Property prices in British seaside towns have grown by 25% over the past ten years according to a new lender report.
The data from Halifax revealed that the average price growth over the past decade was equivalent to a monthly rise of £382 in seaside towns – increasing from £181,060 in 2007 to £226,916 this year.
It did indicate, however, that the extent of the growth was regionally dependent, with England’s southern coast being where nine out of ten of the most expensive seaside towns were located.
For the second year running, Sandbanks is the most expensive seaside town, with an average property costing £664,051. In second place was South Devon’s Salcombe and in third was Aldeburgh in East Anglia, with the average property priced at £617,743 and £526,689 respectively.
The most expensive seaside areas outside of southern England are located in Scotland, with average property prices at £314,435 in North Berwick. It’s also here where seaside towns have observed the greatest growth in house prices, with average prices in Fraserburgh rising to £136,889; an increase of 95% over the past decade. Prices in Lerwick also saw a substantial rise of 77%, with Shoreham by the Sea just behind with a 70% increase.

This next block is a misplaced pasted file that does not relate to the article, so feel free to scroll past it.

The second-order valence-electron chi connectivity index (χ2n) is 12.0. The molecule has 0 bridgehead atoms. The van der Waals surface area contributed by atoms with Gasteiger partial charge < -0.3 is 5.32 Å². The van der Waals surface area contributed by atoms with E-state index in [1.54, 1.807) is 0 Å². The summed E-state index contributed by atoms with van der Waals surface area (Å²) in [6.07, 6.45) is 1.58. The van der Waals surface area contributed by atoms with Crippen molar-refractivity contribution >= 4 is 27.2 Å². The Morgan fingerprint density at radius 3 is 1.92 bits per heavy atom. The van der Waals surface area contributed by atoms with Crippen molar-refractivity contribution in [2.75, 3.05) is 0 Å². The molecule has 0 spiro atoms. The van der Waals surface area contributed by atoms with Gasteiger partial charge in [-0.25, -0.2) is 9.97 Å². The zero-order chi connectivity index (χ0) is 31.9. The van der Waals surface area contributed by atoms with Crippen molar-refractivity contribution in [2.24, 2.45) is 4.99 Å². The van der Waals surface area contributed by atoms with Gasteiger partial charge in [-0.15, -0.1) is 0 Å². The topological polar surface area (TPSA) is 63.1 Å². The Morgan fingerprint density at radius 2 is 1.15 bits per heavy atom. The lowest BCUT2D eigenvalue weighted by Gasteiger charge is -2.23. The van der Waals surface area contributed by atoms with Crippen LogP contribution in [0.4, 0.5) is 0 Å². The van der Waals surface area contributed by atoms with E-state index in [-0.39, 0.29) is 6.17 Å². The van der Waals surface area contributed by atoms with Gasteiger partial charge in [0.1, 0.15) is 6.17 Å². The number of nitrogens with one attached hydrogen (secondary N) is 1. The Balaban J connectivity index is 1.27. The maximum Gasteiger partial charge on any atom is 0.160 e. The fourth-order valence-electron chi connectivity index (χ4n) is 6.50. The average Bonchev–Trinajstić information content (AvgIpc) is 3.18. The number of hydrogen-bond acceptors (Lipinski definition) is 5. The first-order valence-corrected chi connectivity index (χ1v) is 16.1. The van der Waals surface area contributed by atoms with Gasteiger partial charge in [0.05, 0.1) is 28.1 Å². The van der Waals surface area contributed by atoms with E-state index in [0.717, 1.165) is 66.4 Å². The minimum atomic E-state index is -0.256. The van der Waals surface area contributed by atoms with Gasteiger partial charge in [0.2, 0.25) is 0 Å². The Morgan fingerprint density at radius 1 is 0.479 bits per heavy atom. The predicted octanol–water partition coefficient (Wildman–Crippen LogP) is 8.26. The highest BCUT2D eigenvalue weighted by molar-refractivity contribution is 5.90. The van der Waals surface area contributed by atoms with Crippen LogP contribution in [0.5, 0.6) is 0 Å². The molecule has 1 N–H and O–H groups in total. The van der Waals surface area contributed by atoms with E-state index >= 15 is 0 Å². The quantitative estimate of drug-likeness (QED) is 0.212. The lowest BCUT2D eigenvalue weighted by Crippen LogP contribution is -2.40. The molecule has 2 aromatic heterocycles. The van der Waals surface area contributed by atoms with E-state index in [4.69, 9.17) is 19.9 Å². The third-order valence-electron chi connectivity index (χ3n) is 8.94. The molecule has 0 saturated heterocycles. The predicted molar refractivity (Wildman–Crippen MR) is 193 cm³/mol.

The greatest rise in average price value occurred in Aldeburgh, with property prices growing to £526,689 in 2017 up from £315,641 in 2007.
At the opposite end of the scale were the least expensive seaside towns, nine out of ten of which were located in Scotland. With the average property costing £71,550, Port Bannatyne is the cheapest seaside town to buy property, with Newbiggin by the Sea being England’s least expensive seaside town. Here, the average property is priced at £75,779.
Commenting on the research was Martin Ellis. The Halifax housing economist highlighted that it was the desirability and commutable location of many seaside towns which was causing prices to grow.
“Seaside towns are extremely popular places to live, offering sought-after views and desirable weather. Being by the seaside does come at a price – with the marked increase in house prices reflecting the demand for rooms with a ‘sea’ view.
“Over the past decade, house prices in the South East, especially coastal towns within commutable distance to London, have shown strong growth and have become Britain’s most expensive seaside towns.
“However, the strongest performing coastal towns in terms of growth have been in the north of the border in Scotland, where property prices on the Aberdeenshire coastline have been helped by the oil industry more than the sunshine.”